Matt Collins, Head Gardener at the Garden Museum and regular writer for TOAST, goes behind the scenes at Kew Herbarium.
I'm standing in the centre of the herbarium at Royal Botanic Gardens Kew, surrounded by grand Victorian architecture. Three-storey staircases spiral beside tall columns of iron, and vast wooden cupboards handcrafted and heavily-set file in rows like lockers in an old schoolhouse.
A remarkably precious artefact, extracted from one of these cupboards, lies on a large oak table in front of me. It is a solanum flower a wild tomato pressed, dried and mounted on paper, collected during Charles Darwin's early 19th Century expedition to the Galapagos Islands. The cutting shows every bit its age, all moisture long departed from its browned and brittle stems. However, new annotations decorate the paper mounting. There are catalogue numbers, location notes and sticker- printed barcodes: indications of historical but also ongoing use. As with the seven million other specimens stored in the cupboards of Kew's herbarium, this is not a museum piece; it is a resource with which fundamental questions of plant identity, diversity, conservation and usefulness continue to be answered.
Nina Davies, Senior Curator-Botanist at the herbarium, is showing me round its five wings and two cavernous basements. We've begun in Wing C, the first extension to be added to Hunter House, where the collections began. Hunter House faces Kew Green in front and a sweep of the Thames behind, an 18th Century, Baroque-style house occupied by Kew since 1851. Botanist Sir William Hooker was director of the gardens at that time', Davies tells me, and initially the ground floor of Hunter House accommodated his own personal herbaria'. With new specimens flooding in from all across the British Empire, however, and eminent botanists soon donating their own collections to Kew, expansion became imperative.
Wing C was constructed in 1877 and, bar a few alterations (a fire-proof concrete floor, for example), it remains today much as it was conceived. The building is a relic from an age of imperial discovery, necessitated by the same scientific endeavours that occupy the herbarium today. Between 25,000 and 30,000 specimens arrive here each year', says Davies, that's Kew collecting its own plant samples in places like Madagascar and Cameroon, as well as exchanges with other herbaria around the world.' A staggering 2,000 new species are named and described annually, though that's only a fraction of the material waiting patiently in the wings to be classified.
So what constitutes a Kew herbarium specimen? Ideally samples are taken from a plant in flower or fruit, as this makes it easier to later identify', Davies replies, but, failing that, whatever material is available at the time'. Samples are typically pressed in the field, using somewhat surprisingly a flower press no less rudimentary than the kind familiar to children, before being packed and shipped on to Kew. I picture Darwin standing amidst a tropical idyll, squashing his Galapagos tomatoes between slips of newspaper and thumb- screwed wood.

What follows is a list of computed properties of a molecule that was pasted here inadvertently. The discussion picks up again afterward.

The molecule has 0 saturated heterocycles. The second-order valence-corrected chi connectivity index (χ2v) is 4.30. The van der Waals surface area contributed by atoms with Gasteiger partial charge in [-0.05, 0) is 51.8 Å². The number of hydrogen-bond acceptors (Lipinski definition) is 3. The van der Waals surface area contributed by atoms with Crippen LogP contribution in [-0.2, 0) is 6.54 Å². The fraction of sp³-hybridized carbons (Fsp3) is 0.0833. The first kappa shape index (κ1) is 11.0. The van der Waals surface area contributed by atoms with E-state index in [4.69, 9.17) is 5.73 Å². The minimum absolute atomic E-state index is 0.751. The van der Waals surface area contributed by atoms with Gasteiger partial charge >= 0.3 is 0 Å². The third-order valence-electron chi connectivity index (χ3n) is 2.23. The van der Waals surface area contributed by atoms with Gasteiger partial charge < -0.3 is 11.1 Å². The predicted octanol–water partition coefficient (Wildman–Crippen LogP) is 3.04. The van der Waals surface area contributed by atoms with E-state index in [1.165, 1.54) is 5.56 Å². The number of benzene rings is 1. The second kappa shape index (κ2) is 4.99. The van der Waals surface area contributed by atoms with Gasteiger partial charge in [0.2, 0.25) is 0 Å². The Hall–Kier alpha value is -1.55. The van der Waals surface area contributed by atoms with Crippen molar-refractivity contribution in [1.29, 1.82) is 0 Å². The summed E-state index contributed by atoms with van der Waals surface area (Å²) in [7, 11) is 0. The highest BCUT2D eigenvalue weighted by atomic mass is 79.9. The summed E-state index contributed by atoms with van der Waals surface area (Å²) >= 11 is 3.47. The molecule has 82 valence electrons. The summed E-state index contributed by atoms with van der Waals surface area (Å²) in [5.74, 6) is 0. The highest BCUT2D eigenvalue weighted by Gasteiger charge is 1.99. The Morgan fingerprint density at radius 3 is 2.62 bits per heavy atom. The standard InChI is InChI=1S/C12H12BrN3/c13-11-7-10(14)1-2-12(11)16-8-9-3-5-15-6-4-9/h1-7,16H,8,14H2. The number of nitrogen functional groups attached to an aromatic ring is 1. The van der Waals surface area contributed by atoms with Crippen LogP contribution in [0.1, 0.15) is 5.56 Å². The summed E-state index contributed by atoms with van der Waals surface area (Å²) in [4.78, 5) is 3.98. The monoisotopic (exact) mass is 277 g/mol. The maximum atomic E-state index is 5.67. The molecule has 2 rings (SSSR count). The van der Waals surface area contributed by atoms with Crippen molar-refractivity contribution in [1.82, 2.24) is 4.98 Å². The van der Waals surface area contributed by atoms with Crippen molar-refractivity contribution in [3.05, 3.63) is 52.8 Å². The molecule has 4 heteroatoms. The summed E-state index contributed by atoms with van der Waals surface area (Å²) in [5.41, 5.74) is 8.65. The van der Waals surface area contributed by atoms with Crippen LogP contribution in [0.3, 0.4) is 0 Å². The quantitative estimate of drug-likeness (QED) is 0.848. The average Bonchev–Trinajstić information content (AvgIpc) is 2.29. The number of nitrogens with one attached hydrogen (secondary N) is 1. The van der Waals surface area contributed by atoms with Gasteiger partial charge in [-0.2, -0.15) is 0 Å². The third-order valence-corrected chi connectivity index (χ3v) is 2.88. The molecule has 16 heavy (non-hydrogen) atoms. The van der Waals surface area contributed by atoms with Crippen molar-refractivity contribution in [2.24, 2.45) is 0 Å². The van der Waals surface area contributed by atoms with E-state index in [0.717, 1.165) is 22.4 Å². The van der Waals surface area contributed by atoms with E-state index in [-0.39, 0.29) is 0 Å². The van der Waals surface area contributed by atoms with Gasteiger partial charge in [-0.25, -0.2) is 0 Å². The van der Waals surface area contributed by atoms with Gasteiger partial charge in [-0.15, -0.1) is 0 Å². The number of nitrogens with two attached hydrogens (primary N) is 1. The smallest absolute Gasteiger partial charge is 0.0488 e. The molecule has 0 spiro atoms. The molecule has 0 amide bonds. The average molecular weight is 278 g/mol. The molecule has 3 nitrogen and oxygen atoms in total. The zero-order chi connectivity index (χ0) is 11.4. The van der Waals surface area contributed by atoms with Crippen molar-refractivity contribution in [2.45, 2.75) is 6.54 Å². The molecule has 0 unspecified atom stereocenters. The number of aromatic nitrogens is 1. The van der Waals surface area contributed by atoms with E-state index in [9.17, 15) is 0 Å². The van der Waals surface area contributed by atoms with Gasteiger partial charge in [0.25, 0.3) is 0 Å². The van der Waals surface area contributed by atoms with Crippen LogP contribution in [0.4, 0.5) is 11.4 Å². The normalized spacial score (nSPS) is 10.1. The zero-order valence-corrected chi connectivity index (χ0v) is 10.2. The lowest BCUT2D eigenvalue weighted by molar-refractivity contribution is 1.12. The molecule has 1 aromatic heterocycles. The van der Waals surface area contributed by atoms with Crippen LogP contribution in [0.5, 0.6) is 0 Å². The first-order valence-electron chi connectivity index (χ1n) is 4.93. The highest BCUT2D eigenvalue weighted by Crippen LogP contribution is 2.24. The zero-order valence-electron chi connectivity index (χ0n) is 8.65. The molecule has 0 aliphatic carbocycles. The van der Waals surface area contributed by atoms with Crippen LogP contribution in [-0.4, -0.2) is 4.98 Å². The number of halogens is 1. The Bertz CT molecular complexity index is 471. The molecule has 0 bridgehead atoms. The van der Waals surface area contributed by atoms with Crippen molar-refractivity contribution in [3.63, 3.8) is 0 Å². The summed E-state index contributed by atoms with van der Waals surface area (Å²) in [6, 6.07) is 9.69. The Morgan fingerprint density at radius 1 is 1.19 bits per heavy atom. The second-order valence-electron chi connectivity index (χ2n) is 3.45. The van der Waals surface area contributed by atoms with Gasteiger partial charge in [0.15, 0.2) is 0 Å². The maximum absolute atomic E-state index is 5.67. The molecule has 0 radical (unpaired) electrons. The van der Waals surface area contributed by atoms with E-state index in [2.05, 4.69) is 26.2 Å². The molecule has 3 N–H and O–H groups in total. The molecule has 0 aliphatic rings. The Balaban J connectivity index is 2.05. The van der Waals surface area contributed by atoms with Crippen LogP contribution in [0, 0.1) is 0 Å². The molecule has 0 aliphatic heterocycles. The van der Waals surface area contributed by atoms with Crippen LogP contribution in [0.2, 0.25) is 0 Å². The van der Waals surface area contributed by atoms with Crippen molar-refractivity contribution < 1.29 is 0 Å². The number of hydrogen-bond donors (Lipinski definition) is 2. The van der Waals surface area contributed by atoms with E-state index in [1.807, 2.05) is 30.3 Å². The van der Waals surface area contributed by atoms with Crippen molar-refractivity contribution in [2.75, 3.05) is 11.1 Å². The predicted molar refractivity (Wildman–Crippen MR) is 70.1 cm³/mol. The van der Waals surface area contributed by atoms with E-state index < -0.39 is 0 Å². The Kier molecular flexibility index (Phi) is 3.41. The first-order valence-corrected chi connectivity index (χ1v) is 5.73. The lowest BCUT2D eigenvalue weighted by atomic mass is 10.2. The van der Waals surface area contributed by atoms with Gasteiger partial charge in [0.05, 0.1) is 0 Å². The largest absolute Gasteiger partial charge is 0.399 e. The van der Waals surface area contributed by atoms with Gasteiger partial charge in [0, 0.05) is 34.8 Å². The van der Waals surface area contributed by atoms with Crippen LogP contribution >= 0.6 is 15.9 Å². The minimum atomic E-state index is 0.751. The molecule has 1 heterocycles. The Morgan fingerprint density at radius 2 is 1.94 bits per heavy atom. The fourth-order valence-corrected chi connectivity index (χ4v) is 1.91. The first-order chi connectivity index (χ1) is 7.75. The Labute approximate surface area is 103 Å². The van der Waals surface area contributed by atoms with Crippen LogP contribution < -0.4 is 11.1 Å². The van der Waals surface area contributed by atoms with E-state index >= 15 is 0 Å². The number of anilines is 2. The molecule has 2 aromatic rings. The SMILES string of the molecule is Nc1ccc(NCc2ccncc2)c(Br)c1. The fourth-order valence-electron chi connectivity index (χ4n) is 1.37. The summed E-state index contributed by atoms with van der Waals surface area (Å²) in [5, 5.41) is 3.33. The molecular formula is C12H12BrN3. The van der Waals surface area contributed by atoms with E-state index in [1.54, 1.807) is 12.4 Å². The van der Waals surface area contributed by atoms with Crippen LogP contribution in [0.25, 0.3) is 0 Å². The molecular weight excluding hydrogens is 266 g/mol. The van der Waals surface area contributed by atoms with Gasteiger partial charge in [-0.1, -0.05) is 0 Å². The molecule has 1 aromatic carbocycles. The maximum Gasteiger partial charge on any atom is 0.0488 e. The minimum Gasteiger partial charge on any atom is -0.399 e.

From Wing C we move into Wing B, added in 1902. The galleried interior matches C in design: the wood and ironwork remain consistent, only the cupboards are fractionally newer. Here Davies shows me pressings donated by the East India Company. Neatly stacked throughout this section of the herbarium are the company's original tea species collection, including Camellia sinensis, the shrub from which all tea is derived. The camellia pressings, Davies tells me, form what is referred to as a type'; a physical representative definitive of its species. Retaining types' is one of the key remits of the herbarium as a whole: a resource for verifying species authentication. In other words, when progressing botany in the name of tea, for example, scientists still compare findings against the samples in front of me.
As my tour continues along wings A (1932), D (1969) and E (2009) I'm transported through a series of time capsules, each modified by the advancements of their age. By Wing E compactors (wheel operated shelves) have replaced cupboards, and windows have been swapped for a stable climate control system (we stand in a pleasant 18 degrees celsius). Moving down to the basement, Davies shows me immaculately preserved cacti, pulling custom-made boxes from shelves that disappear off into a low-lit vanishing point like a never-ending library. As the walk comes full circle I'm beginning to comprehend how seven million specimens might actually fit within these buildings, and what a precious resource the herbarium provides. In recent years Kew has begun digitalising their collection (scanning and barcoding), making specimens available to researchers online.
The obvious benefit to the accumulation of so much plant data is a better understanding of how plant species are connected, and how they might then be used. The more we know about plants the more species we find', says Davies. These species might, for example, provide new or more sustainable choices of food and medicine; new kinds of hemp to make clothes. Analysing samples collected from diverse environments also tells us about plant populations and how they've changed over the years; we can make assessments from this data that will help conserve endangered species'. Global warming can be explored here too, and Davies gives the example of the coffee plant, Coffea arabica, as a species particularly sensitive to environmental changes. By studying and comparing herbarium specimens scientists are gaining an insight into the future effects of our increasingly volatile climate. And that's quite a legacy for the humble pressed flower.
Words by Matt Collins. Images by Kendal Noctor.